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Next Commodore gets Holden design input

Holden on: GM’s Australian design studio is working on the look of the 2017 Commodore, but it will be the first version of the car to be built in another country.

Holden’s Australian design studio working on the next-generation Commodore

Holden logo9 Mar 2015


GENERAL Motors’ Australian design centre is playing a significant role in shaping the next-generation Commodore large car due for release at the end of 2017, despite the Port Melbourne-based centre losing its capability as a primary studio in conjunction with Holden’s exit from local manufacturing.

Speaking with GoAuto at the opening of the ‘Shifting Gear’ exhibition at the National Gallery of Victoria last week, General Motors Australia design director Richard Ferlazzo said the local studio would “absolutely” be involved in shaping the first fully imported Commodore.

“It’s how the whole global system works,” he said. “Because we are a major player … we work very closely with the other studios. I can’t tell you too much about that vehicle of course, but fair to say it is a Commodore.”

Mr Ferlazzo would not specify which General Motors design studio is leading the still-secret Commodore project, however GoAuto understands Detroit is the designated ‘homeroom’.

He admitted that it was a “challenge” dealing with the fact that Holden no longer had ownership of the model in terms of design, engineering and production, but added that were many examples of shared development over the Commodore’s 36-year history.

“The early Commodores were modified Opels, from the (original) VB and then by the time they got to VH (1981) it was more localised, and likewise we adapted the VN from another version and the VT was loosely based on another Opel,” he said.

“But that is part of the global process – that you don’t have to reinvent everything if there is an applicable solution.

“Pride and sentiment has a place but this is a business. It then allows us to remove all of the donkey work. Some of the engineering work is already done, why replicate that?”

13 center imageLeft: General Motors Australia design director Richard Ferlazzo.Mr Ferlazzo said the fact that the 2006 VE Commodore and Chevrolet Camaro were designed and developed in Australia proved the capabilities of the Melbourne-based design and engineering teams.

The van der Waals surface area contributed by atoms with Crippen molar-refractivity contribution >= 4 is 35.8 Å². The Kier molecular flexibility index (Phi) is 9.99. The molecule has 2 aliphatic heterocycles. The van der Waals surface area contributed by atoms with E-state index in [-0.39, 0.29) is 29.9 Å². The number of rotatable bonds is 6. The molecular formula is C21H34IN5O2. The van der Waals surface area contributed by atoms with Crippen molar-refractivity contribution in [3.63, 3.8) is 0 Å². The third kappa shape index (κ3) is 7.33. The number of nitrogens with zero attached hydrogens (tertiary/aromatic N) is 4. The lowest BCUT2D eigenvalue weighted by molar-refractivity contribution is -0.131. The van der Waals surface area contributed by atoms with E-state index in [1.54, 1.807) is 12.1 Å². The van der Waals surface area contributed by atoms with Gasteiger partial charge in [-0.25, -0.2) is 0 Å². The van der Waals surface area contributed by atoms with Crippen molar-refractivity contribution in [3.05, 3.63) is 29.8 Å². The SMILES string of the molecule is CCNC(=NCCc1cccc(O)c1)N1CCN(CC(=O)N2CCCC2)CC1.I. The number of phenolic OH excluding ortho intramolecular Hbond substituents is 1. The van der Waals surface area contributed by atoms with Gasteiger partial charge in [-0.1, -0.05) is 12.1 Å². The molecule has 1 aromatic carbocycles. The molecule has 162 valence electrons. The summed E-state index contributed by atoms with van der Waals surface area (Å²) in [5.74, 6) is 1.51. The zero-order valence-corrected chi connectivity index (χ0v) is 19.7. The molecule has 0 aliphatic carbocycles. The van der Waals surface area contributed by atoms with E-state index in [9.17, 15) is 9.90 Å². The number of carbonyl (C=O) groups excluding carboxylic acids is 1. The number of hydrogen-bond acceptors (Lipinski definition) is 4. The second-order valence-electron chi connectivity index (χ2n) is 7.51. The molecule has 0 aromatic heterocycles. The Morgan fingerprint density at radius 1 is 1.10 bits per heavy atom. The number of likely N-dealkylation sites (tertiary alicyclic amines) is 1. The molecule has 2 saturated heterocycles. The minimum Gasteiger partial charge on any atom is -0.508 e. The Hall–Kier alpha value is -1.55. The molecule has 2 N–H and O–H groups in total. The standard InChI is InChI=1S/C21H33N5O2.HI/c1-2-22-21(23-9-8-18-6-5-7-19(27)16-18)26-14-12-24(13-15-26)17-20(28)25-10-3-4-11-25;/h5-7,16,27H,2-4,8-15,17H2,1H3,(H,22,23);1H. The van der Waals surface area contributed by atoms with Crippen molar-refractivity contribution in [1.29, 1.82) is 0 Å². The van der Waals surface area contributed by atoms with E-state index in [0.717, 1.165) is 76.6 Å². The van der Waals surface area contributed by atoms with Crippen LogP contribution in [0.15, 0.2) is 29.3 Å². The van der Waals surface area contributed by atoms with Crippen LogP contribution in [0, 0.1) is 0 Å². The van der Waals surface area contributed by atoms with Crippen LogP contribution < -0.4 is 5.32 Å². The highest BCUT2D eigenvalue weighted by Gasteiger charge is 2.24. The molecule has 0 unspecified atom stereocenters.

But the economics of the US auto giant’s business have ultimately counted against the Australian operations.

“VE was the first ground-up Holden since HQ. So we were spoiled there and it was a damned good car and that’s why we had great export opportunities, but you know, the way things have transpired it’s not viable,” he said.

“But equally, we designed and engineered the Camaro for North America. That’s a big one to give up. That is a blue-blooded American pony car, but it says a lot about their faith in our ability to take an icon like that and execute it. It’s a big call.” Holden confirmed in January that customer feedback had prompted it to retain the Commodore nameplate for the redesigned large car, which will be the first iteration to be produced offshore following the closure of the company’s Australian manufacturing operations in late 2017.

The underpinnings of the 2017 Commodore are yet to be made official, but two possibilities are firming.

One is the full-sized rear-wheel-drive Omega platform that will form the basis of the Cadillac CT6 and potentially a production version of the Australian-designed Buick Avenir concept from this year’s Detroit motor show.

The other option is a front- or all-wheel-drive Commodore based on the next-generation Epsilon platform, dubbed E2XX, which will spawn a number of GM mid-size and large models including the next Opel Insignia and Chevrolet Malibu.

In May last year, GM International Operations reversed an earlier decision to shut all Holden engineering programs, confirming that it will retain the Lang Lang proving ground in country Victoria and a scaled-down engineering team.

Holden’s design studio will continue to work on small and large projects alike for all brands in GM’s global portfolio.

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